Is Dysport Better for Crow’s Feet?

According to a new study comparing the effectiveness of Botox and Dysport in removing “crow’s feet,” Dysport was the hands-down winner.

The study, which compared the results of Botox and Dysport on the crow’s feet of 77 women and 13 men, found that patients preferred the results of Dysport two times out of three.

However, this was only when patients were asked to contract their facial muscles as hard as possible, since when faces were relaxed, there was no significant difference. The results were published in the journal Archives of Facial Plastic Surgery.

The results of the study have been challanged. Botox manufacturer Allergan, as well as some doctors, noted a number of possible flaws in the study, which include:

  • Small sample size: 90 patients are very few in the grand scheme of statistics.
  • Short length of the trial: the results were judged one month after the treatment.
  • Dosing ratio: patients were treated with 10 units of Botox and 30 of Dysport.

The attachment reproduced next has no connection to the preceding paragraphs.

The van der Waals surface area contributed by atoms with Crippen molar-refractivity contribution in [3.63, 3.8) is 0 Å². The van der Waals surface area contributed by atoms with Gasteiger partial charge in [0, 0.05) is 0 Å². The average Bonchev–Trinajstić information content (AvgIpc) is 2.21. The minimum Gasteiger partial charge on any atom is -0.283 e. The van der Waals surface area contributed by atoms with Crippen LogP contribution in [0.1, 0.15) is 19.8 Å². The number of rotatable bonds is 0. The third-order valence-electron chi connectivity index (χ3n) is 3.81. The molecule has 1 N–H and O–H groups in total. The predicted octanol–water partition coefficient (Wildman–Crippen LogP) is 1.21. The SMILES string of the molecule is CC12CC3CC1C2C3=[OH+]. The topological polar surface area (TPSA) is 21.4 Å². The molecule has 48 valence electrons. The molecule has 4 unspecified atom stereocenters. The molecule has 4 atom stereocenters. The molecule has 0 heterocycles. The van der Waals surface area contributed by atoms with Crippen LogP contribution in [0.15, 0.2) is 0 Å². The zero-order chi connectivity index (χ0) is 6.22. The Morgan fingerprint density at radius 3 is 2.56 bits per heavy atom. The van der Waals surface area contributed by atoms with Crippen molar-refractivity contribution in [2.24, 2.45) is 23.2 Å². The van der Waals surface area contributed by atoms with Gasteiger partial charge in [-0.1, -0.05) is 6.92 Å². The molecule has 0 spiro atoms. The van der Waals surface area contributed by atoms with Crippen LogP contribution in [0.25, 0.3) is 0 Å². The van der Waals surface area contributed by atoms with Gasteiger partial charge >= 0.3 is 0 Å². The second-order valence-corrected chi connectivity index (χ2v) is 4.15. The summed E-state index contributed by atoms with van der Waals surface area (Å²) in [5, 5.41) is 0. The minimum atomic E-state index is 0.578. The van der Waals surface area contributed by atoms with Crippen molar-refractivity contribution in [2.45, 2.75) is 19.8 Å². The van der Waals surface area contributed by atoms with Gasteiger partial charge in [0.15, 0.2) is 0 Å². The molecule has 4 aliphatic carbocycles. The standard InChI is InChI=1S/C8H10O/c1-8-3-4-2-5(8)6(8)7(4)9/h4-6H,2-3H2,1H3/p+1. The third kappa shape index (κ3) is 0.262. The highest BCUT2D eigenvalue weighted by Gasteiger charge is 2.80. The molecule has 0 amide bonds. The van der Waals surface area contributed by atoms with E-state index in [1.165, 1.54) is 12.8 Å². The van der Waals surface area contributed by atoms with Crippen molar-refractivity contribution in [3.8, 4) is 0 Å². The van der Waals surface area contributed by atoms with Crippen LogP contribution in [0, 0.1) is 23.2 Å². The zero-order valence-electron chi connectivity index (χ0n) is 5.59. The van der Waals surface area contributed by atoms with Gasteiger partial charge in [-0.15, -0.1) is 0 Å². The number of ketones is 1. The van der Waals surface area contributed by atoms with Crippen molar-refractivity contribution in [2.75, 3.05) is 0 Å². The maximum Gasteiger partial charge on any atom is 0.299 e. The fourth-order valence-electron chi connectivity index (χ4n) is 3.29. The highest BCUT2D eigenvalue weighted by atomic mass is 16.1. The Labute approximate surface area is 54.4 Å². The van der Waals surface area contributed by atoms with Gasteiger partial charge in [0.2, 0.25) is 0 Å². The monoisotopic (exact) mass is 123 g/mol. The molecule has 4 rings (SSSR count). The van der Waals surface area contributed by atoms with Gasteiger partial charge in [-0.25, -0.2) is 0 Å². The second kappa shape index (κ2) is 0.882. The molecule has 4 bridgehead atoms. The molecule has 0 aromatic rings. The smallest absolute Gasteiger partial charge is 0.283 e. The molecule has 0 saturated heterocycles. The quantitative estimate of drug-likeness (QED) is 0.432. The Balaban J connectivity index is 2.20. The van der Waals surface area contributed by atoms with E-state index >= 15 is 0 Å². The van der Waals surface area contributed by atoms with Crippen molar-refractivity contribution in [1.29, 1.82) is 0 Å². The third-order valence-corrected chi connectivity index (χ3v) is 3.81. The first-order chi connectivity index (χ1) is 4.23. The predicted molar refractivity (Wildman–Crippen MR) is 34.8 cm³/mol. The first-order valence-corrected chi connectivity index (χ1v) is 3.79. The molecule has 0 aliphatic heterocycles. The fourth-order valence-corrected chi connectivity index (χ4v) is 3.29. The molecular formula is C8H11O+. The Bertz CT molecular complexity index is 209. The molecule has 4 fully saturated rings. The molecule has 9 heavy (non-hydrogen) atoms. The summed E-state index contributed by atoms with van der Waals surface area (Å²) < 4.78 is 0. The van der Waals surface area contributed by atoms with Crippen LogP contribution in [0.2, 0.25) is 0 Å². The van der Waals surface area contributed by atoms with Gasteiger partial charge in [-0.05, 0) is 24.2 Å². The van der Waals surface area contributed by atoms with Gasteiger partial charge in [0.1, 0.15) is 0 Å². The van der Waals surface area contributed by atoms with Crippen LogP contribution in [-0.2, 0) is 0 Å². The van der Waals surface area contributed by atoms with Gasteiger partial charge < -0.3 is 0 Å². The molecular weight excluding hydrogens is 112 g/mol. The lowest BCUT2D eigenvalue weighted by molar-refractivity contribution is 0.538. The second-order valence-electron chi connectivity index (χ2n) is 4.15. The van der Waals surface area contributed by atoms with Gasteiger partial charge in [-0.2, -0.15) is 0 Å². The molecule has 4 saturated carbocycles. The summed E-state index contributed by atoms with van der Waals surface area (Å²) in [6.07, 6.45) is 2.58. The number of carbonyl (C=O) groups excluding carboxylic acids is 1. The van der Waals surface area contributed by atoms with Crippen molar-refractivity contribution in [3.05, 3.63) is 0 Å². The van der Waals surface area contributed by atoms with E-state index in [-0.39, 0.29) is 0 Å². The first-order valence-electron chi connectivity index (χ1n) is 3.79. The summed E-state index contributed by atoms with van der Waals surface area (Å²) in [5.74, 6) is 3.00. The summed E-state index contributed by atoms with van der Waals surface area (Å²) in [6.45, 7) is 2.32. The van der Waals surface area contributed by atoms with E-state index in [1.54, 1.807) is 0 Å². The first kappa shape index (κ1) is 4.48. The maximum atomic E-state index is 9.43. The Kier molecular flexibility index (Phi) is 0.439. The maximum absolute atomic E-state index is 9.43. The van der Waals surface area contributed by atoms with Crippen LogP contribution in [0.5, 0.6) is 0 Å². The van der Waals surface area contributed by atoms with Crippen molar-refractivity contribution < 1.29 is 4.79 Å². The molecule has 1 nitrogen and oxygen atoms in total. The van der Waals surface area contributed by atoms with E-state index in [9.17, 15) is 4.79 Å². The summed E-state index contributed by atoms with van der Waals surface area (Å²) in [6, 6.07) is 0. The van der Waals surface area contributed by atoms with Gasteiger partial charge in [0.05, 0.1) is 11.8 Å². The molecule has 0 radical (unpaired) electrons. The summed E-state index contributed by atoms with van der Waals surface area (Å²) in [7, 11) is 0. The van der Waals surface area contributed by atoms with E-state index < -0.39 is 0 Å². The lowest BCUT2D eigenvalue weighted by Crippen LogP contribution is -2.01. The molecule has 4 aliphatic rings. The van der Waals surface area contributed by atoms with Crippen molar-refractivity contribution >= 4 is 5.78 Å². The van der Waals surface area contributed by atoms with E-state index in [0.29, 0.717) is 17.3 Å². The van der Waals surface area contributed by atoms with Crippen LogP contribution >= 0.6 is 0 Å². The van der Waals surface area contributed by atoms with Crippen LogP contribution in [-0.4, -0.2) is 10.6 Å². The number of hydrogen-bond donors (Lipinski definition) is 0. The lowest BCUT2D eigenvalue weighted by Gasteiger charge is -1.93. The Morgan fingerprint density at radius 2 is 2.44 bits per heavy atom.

Perhaps the most biting criticism of the study is Allergan’s assertion that “no two botulinum toxins are alike and each has a unique molecular structure, formulation, potency and safety profile… different botulinum toxin products are not interchangeable and no consistent dose ratio exists among botulinum toxin products.”

According to Dr. Doris Day, a dermatologist:

“there are variations in the reconstitution measures and final numbers of units used for each drug, and that can have a large impact on the final effect of the treatment. Because these are biologics, and because there are slight differences in the manufacturing process, there will be some differences in how the final product works.”

In other words, if you find that Botox works for you, it may be rash to abandon its use on the basis of a single study. It would be interesting, however, to see if the supposed advantage that Dysport holds over Botox for crow’s feet would appear in further studies with varied methodologies. As is often the case when discussing new studies, further research is needed.

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